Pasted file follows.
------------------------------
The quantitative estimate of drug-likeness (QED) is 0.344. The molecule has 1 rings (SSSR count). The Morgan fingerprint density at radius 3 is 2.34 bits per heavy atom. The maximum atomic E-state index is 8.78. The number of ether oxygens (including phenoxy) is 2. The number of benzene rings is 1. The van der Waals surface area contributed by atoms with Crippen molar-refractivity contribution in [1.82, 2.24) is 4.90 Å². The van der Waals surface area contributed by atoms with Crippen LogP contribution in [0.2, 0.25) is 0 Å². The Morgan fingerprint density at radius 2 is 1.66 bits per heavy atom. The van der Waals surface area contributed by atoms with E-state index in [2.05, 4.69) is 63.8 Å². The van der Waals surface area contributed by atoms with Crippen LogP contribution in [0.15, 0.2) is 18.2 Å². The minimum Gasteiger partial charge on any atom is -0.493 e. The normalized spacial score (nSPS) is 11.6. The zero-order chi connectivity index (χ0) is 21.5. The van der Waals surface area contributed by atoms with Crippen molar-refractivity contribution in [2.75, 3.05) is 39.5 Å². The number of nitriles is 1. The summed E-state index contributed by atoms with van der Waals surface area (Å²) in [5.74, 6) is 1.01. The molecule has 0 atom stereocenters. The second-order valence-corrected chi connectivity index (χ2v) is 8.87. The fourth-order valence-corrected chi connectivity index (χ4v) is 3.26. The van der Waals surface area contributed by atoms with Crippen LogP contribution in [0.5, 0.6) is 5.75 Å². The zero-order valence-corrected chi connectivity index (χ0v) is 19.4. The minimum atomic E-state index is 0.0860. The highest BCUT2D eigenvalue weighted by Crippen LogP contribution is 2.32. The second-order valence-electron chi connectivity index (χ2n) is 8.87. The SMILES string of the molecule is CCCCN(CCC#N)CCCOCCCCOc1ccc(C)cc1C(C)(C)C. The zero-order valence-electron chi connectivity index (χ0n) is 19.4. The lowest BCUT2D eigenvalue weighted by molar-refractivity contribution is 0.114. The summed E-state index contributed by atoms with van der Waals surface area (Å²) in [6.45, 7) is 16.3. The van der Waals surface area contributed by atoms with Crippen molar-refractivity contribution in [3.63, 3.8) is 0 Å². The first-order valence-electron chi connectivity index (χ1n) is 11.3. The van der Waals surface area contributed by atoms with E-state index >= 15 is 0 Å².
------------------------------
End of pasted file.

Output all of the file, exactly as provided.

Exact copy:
The quantitative estimate of drug-likeness (QED) is 0.344. The molecule has 1 rings (SSSR count). The Morgan fingerprint density at radius 3 is 2.34 bits per heavy atom. The maximum atomic E-state index is 8.78. The number of ether oxygens (including phenoxy) is 2. The number of benzene rings is 1. The van der Waals surface area contributed by atoms with Crippen molar-refractivity contribution in [1.82, 2.24) is 4.90 Å². The van der Waals surface area contributed by atoms with Crippen LogP contribution in [0.2, 0.25) is 0 Å². The Morgan fingerprint density at radius 2 is 1.66 bits per heavy atom. The van der Waals surface area contributed by atoms with E-state index in [2.05, 4.69) is 63.8 Å². The van der Waals surface area contributed by atoms with Crippen LogP contribution in [0.15, 0.2) is 18.2 Å². The minimum Gasteiger partial charge on any atom is -0.493 e. The normalized spacial score (nSPS) is 11.6. The zero-order chi connectivity index (χ0) is 21.5. The van der Waals surface area contributed by atoms with Crippen molar-refractivity contribution in [2.75, 3.05) is 39.5 Å². The number of nitriles is 1. The summed E-state index contributed by atoms with van der Waals surface area (Å²) in [5.74, 6) is 1.01. The molecule has 0 atom stereocenters. The second-order valence-corrected chi connectivity index (χ2v) is 8.87. The fourth-order valence-corrected chi connectivity index (χ4v) is 3.26. The van der Waals surface area contributed by atoms with Crippen LogP contribution in [0.5, 0.6) is 5.75 Å². The zero-order valence-corrected chi connectivity index (χ0v) is 19.4. The minimum atomic E-state index is 0.0860. The highest BCUT2D eigenvalue weighted by Crippen LogP contribution is 2.32. The second-order valence-electron chi connectivity index (χ2n) is 8.87. The SMILES string of the molecule is CCCCN(CCC#N)CCCOCCCCOc1ccc(C)cc1C(C)(C)C. The zero-order valence-electron chi connectivity index (χ0n) is 19.4. The lowest BCUT2D eigenvalue weighted by molar-refractivity contribution is 0.114. The summed E-state index contributed by atoms with van der Waals surface area (Å²) in [6.45, 7) is 16.3. The van der Waals surface area contributed by atoms with Crippen molar-refractivity contribution in [3.63, 3.8) is 0 Å². The first-order valence-electron chi connectivity index (χ1n) is 11.3. The van der Waals surface area contributed by atoms with E-state index >= 15 is 0 Å².